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(photo credit: AP [file])
Both Israel and Hizbullah violated the laws of war during their battle last summer, Human Rights Watch said in its annual report Thursday. The group also criticized repressive government policies in Egypt, Syria and Saudi Arabia.
In Iraq, the report said, the human rights situation worsened significantly in 2006 with the armed conflict becoming increasingly sectarian in nature.
HRW said that "in its conduct of hostilities, the IDF repeatedly violated the laws of war by failing to distinguish between combatants and civilians."
The report noted Israeli assertions that the high proportion of civilian deaths was due to Hizbullah hiding its rockets and fighters in villages and towns. But it said IDF attacks responsible for most of the civilian deaths took place when there was no evidence that Hizbullah fighters or weapons were in the vicinity.
Foreign Ministry spokesman Mark Regev said, "Israel has placed the issue of human rights at the very center of our political institutions and at the center of our democratic process, both in the way that we conduct ourselves internally and in the war against terrorism."
"When the war in Lebanon was forced upon us, we conducted our operations in accordance with the accepted rules of war and nothing in the Israeli practice was outside international legitimacy," he said.
The 34-days of fighting killed more than 1,000 people on both sides. Lebanon's Higher Relief Council, a government group, says the majority of those were Lebanese civilians. UNICEF also says most of those killed were civilians, and about a third of them were children.
Of the total deaths, 159 were in Israel, including 39 civilians.
Israel estimates 600 Hizbullah gunmen were killed, while the Islamist group says 250 of its fighters died.
An estimated 1 million people were displaced, Human Rights Watch said.
The report said Israel's extensive use of cluster bombs in the conflict continues to be a pressing concern.
"The UN has estimated that Israel fired cluster munitions containing 2.6 [million] to 4 million submunitions into Lebanon, leaving behind as many as 1 million hazardous duds" that have resulted in many deaths and serious injuries, the report said.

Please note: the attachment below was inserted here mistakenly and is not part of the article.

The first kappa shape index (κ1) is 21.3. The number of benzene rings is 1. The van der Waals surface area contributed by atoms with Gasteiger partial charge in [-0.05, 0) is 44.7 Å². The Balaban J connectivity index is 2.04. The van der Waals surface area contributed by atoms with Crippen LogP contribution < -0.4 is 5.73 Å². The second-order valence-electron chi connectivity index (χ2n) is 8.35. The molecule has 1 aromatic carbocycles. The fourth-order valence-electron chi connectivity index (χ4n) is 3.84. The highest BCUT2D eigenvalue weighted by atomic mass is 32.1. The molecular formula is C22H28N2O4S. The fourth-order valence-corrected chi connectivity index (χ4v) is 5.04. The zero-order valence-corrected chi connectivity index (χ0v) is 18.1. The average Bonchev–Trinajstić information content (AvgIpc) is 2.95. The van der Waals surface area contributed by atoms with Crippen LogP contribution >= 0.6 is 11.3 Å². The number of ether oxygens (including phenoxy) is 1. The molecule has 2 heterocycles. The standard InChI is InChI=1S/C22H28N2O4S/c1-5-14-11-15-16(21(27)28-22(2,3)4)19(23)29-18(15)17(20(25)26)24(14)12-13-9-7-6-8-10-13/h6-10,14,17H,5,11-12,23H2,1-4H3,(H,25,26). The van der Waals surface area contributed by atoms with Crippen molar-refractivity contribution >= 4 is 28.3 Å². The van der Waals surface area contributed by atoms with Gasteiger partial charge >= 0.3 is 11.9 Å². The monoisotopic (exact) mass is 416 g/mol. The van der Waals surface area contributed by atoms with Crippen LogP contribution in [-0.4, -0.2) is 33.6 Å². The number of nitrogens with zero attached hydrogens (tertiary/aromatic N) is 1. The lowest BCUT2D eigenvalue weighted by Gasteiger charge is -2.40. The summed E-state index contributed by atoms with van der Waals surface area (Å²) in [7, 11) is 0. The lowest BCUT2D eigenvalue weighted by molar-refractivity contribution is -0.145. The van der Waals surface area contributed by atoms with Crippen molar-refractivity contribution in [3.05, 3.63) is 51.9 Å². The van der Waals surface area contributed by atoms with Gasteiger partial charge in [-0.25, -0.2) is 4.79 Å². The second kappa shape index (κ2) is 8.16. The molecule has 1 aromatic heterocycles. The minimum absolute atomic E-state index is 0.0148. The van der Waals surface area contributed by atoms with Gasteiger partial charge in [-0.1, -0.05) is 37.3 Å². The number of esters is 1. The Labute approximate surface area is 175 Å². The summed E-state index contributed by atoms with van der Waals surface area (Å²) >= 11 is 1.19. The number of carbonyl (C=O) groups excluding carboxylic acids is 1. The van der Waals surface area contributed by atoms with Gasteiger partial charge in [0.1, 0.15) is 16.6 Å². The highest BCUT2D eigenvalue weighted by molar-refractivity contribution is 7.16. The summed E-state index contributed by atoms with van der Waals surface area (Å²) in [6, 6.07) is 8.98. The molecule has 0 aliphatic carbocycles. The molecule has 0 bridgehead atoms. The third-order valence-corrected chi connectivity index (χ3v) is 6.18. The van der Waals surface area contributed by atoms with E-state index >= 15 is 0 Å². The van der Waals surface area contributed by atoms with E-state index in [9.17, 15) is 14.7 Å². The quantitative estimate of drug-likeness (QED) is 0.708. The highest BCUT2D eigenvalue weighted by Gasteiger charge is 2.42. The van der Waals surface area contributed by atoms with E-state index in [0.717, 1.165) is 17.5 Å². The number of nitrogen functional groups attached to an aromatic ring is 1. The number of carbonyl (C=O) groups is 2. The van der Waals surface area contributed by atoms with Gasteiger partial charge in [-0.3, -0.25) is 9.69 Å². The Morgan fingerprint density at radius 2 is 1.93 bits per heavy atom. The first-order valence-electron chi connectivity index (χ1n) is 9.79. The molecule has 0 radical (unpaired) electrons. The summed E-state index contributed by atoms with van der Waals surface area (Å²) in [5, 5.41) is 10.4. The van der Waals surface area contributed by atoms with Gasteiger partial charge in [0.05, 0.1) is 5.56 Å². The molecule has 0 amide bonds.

Hizbullah, for its part, "launched thousands of rockets on cities, towns and villages in northern Israel, using a variety of unguided surface-to-surface rockets," the report said, killing 39 Israeli civilians and wounding hundreds more.
Many of the civilian casualties were the result of ball bearings that were packed into rockets and shot out upon impact, the report said.
It said these attacks were "at best, indiscriminate attacks on civilian areas, and, at worst, deliberate attacks against civilians," and that they violated the rules of war.
Elsewhere in the Middle East, Human Rights Watch said Egypt displayed a heavy hand against political dissent in 2006.
"After a period of relative tolerance of political opposition in early 2005, the government reversed course starting in late 2005," the report said. "In November 2005, the government responded to the Muslim Brotherhood's strong showing in the first round of national elections with extensive irregularities and violence by police and ruling party vigilantes in the subsequent two rounds."
The crackdown, the report said, highlighted the limits on freedom of expression in the Middle East's most populous country.
The group said human rights organizations also continued to receive credible reports that security services and police routinely torture and mistreat detainees, particularly during interrogation.
In Syria, the report said, the country's "poor human situation deteriorated further in 2006."
"Thousands of political prisoners, many of them members of the banned Muslim Brotherhood and Communist Party, remain in detention," the report said. "Syrian Kurds, the country's second largest ethnic minority, continue to protest their treatment as second-class citizens."
The report said overall human rights conditions remain poor in Saudi Arabia.
"Despite international and domestic pressure to implement reforms, King Abdullah has not met expectations of improvements following his succession to the throne in August 2005," the report said. "The government undertook no major human rights reforms in 2006 and there were signs of backsliding on issues of human rights defenders, freedom of association and freedom of expression."
The report said Saudi women continue to face serious obstacles to participation in society and many foreign workers, especially women, face exploitative working conditions that can include violence.
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